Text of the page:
Last week Dr. Vivek Murthy, the US Surgeon General, announced health worker burnout as a top priority. Along with the announcement came a 76 page call to action which details what we can all do to help.
The report gets it right. Rather than focusing on what doctors and nurses can do to be more resilient, the Surgeon General explores a whole spectrum of changes needed from healthcare delivery organizations to insurance companies to software to the public health system.
I will admit, it’s a little hard for me to identify with a problem called “health worker burnout.” I don’t consider myself a health worker, I am a surgeon. Internists, anesthesiologists, emergency physicians, nurses, NPs and PAs and CRNAs, physical and occupational and respiratory therapists – we each have a precise role in patient care, and that role becomes an identity and a tribe. I respect the other tribes and value these individuals as colleagues, but it’s not easy to find a label that applies to us all.
It can also be complicated to connect with the concept of “burnout.” Many doctors feel we signed up for this. It’s literally our job to navigate and absorb other people’s personal tragedies. We carry some of this into our everyday lives, and we can’t help but be affected by it. It’s hard not to be constantly aware that life can turn upside down at any moment – that the things I’ve seen in the trauma bay and the ICU could happen to my family.
While some of the burden is an accepted part of the job, there is a threshold beyond which overwork, tragedy, and disrespect take an unacceptable toll. During the dark days of the pandemic, the tone of conversation on the ICU teams turned dark, crossing a threshold from the expected and slightly funny cynicism of that tribe, to raw frustration at the medical misinformation and hopelessness at all the death we were seeing. During that time, folks in this proud profession started to admit defeat and embrace “burnout” as a label that could apply to them.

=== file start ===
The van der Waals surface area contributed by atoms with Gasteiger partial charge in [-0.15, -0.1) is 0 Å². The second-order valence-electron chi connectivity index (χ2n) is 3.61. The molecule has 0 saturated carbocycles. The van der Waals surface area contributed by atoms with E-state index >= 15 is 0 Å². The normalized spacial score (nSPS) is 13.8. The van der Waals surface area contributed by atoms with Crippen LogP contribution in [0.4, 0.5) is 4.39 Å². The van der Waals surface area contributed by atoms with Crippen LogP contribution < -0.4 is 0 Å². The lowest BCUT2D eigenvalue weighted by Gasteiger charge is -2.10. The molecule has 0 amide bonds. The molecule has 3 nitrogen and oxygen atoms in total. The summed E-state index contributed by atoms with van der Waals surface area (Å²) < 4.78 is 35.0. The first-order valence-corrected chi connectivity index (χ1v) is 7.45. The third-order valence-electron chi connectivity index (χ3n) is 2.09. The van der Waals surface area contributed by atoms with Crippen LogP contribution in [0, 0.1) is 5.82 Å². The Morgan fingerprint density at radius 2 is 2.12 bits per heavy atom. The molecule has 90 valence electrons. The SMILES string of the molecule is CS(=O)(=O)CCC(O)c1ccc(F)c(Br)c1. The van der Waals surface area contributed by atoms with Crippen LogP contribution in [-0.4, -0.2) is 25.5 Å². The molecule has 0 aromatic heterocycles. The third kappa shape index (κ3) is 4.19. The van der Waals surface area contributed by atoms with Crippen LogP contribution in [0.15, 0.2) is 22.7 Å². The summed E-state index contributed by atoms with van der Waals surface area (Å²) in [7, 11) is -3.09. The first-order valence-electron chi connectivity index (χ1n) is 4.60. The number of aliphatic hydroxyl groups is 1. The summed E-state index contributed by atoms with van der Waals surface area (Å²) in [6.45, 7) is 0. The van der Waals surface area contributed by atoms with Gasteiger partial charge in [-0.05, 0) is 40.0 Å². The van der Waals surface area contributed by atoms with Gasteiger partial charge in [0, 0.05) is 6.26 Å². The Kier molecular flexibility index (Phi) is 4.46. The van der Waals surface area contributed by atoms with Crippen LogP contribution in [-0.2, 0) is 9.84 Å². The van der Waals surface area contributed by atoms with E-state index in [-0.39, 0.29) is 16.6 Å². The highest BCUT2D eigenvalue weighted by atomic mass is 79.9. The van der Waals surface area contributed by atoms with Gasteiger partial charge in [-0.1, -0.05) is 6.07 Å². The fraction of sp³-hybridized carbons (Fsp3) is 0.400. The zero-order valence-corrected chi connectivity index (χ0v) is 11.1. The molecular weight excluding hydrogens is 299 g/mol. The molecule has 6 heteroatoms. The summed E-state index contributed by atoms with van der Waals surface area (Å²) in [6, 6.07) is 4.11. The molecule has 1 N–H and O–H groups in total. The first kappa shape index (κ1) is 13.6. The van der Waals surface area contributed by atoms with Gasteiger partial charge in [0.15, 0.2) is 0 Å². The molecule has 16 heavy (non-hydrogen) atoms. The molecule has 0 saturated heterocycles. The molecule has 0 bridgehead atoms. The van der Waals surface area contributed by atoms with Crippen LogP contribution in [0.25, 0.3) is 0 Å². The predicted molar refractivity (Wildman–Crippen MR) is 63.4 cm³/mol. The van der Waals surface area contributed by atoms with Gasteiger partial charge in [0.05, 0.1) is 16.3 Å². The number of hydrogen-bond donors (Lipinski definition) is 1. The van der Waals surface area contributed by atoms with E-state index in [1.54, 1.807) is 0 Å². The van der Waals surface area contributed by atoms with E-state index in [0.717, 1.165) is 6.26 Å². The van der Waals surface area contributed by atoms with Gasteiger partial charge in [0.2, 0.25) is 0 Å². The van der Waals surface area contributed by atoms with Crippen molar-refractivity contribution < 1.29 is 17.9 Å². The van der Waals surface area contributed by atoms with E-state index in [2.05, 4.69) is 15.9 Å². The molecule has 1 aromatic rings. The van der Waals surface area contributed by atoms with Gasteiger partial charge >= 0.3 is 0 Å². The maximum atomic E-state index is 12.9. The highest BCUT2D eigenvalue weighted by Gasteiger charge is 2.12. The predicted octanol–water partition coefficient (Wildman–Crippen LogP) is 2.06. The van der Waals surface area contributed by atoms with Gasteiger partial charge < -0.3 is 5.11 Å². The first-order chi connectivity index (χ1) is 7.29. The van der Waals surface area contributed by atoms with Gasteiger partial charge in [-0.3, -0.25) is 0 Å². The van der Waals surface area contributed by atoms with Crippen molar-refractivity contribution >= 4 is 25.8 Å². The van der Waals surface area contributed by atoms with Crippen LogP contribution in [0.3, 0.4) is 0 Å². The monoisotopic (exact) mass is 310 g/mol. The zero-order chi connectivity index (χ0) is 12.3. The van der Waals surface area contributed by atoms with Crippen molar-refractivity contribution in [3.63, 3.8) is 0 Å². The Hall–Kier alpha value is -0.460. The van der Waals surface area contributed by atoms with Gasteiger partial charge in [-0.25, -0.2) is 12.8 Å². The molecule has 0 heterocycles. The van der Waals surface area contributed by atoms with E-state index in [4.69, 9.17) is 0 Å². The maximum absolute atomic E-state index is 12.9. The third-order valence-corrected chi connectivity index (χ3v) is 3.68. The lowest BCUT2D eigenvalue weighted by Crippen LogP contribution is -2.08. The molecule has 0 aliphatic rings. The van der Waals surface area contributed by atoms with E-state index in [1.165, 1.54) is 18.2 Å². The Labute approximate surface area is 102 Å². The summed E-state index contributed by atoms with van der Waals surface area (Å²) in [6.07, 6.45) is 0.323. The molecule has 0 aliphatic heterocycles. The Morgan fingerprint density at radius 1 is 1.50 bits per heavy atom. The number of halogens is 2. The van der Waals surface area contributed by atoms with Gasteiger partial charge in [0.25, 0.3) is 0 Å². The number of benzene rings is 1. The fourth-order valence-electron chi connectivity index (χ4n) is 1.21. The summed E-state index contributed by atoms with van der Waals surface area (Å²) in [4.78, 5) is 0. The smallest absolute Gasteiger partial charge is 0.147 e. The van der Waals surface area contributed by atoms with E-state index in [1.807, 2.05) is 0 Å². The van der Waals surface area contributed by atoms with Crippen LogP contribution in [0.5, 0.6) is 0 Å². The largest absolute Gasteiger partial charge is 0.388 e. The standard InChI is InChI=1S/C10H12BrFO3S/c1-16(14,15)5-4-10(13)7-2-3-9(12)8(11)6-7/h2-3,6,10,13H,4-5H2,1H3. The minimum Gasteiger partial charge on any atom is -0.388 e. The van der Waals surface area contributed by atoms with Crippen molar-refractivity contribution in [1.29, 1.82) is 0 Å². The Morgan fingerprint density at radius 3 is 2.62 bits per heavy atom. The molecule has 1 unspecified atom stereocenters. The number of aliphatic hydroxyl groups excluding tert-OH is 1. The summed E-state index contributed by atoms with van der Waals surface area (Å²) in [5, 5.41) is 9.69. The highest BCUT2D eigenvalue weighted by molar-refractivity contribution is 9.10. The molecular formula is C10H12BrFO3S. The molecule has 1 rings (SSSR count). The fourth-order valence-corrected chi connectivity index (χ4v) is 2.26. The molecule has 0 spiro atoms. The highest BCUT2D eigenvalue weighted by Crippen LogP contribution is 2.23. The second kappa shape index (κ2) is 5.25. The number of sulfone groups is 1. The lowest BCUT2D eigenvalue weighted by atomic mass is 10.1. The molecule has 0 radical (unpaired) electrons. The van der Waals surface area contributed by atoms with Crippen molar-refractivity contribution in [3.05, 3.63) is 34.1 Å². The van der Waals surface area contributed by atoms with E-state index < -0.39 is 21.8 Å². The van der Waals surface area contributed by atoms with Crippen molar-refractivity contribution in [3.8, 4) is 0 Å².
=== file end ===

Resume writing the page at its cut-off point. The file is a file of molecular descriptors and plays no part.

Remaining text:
More than anything else, I feel it’s disrespect and underappreciation that make us feel defeated. Tone-deaf administrative practices that create friction in patient care are the worst. On the other hand, even in a difficult situation, words of appreciation from a patient or family member can put a smile on your face. Long hours can be satisfying when you’re working with a team that respects and enjoys one another, with administrative support to perform at your best. In the right environment, our difficult jobs can be tremendously rewarding.
That’s why I love the Surgeon General’s very first call to action in the report: Healthcare organizations should “transform workplace culture to empower health workers and be responsive to their voices and needs.” I couldn’t agree more.
It is by empowering doctors and nurses, and creating a workplace culture that restores the essence of these professions, that we will start to care for our nation’s caregivers.
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